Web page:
Brain structural differences associated with the behavioural phenotype in children with Williams syndrome

Linda E. Campbell, Eileen Daly, Fiona Toal, Angela Stevens, Rayna Azuma, Annette Karmiloff-Smith, Declan G M Murphy, Kieran C. Murphy

Research output: Contribution to journalArticle

56 Citations (Scopus)

Abstract

Background: We investigated structural brain morphology of intellectually disabled children with Williams (WS) syndrome and its relationship to the behavioural phenotype. Methods: We compared the neuroanatomy of 15 children (mean age:13±2) with WS and 15 age/ gender-matched healthy children using a manual region-of-interest analysis to measure bulk (white+grey) tissue volumes and unbiased fully-automated voxel-based morphometry to assess differences in grey/white matter throughout the brain. Ratings of abnormal behaviours were correlated with brain structure. Results: Compared to controls, the brains of children with WS had a decreased volume of the right parieto-occipital regions and basal ganglia. We identified reductions of grey matter of the parieto-occipital regions, left putamen/globus pallidus and thalamus; and in white matter of the basal ganglia and right posterior cingulate gyrus. In contrast, significant increases of grey matter were identified in the frontal lobes, anterior cingulate gyrus, left temporal lobe, and of white matter bilaterally in the anterior cingulate. Inattention in WS was correlated with volumetric differences in the frontal lobes, caudate nucleus and cerebellum, and hyperactivity was related to differences in the left temporal and parietal lobes and cerebellum. Finally, ratings of peer problems were related to differences in the temporal lobes, right basal ganglia and frontal lobe. Conclusions: In one of the first studies of brain structure in intellectually disabled children with WS using voxel-based morphometry, our findings suggest that this group has specific differences in grey/white matter morphology. In addition, it was found that structural differences were correlated to ratings of inattention, hyperactivity and peer problems in children with WS.

Original languageEnglish
Pages (from-to)96-107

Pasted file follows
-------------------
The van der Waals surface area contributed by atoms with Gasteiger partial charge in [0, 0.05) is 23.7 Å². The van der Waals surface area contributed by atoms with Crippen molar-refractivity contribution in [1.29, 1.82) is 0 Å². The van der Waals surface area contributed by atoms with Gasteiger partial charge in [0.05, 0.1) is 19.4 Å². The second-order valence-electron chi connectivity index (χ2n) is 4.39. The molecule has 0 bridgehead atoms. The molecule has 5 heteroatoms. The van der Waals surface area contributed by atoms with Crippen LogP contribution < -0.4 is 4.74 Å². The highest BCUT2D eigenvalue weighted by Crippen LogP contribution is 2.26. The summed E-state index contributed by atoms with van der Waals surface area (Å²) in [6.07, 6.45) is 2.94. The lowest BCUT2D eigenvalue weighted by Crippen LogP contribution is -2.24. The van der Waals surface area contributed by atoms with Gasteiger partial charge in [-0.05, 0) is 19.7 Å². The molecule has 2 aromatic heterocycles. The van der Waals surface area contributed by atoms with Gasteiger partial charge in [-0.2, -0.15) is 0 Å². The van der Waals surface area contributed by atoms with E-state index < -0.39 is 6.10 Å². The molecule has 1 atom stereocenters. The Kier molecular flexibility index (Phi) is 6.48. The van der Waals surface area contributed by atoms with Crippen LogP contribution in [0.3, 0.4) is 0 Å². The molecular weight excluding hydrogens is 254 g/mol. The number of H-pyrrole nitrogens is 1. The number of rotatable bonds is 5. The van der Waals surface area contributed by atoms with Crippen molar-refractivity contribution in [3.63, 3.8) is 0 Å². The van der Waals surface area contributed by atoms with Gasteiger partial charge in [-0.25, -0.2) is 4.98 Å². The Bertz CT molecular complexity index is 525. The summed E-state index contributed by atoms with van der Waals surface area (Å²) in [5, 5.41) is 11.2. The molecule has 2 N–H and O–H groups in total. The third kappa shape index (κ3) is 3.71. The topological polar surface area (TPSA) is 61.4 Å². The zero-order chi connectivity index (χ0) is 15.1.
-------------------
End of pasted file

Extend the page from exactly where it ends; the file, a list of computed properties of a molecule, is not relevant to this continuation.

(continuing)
Number of pages12
JournalBrain Research
Volume1258
DOIs
Publication statusPublished - 2009 Mar
Externally publishedYes

Fingerprint

Williams Syndrome
Gyrus Cinguli
Phenotype
Frontal Lobe
Temporal Lobe
Basal Ganglia
Brain
Occipital Lobe
Disabled Children
Cerebellum
Neuroanatomy
Parietal Lobe
Globus Pallidus
Caudate Nucleus
Putamen
Thalamus
Gray Matter
White Matter

Keywords

  • Behavioural phenotype
  • Children
  • Magnetic resonance imaging
  • Voxel-based morphometry
  • Williams syndrome

ASJC Scopus subject areas

  • Neuroscience(all)
  • Clinical Neurology
  • Developmental Biology
  • Molecular Biology

Cite this

Brain structural differences associated with the behavioural phenotype in children with Williams syndrome. / Campbell, Linda E.; Daly, Eileen; Toal, Fiona; Stevens, Angela; Azuma, Rayna; Karmiloff-Smith, Annette; Murphy, Declan G M; Murphy, Kieran C.

In: Brain Research, Vol. 1258, 03.2009, p. 96-107.

Research output: Contribution to journalArticle

Campbell, LE, Daly, E, Toal, F, Stevens, A, Azuma, R, Karmiloff-Smith, A, Murphy, DGM & Murphy, KC 2009, 'Brain structural differences associated with the behavioural phenotype in children with Williams syndrome', Brain Research, vol. 1258, pp. 96-107. https://doi.org/10.1016/j.brainres.2008.11.101
Campbell, Linda E. ; Daly, Eileen ; Toal, Fiona ; Stevens, Angela ; Azuma, Rayna ; Karmiloff-Smith, Annette ; Murphy, Declan G M ; Murphy, Kieran C. / Brain structural differences associated with the behavioural phenotype in children with Williams syndrome. In: Brain Research. 2009 ; Vol. 1258. pp. 96-107.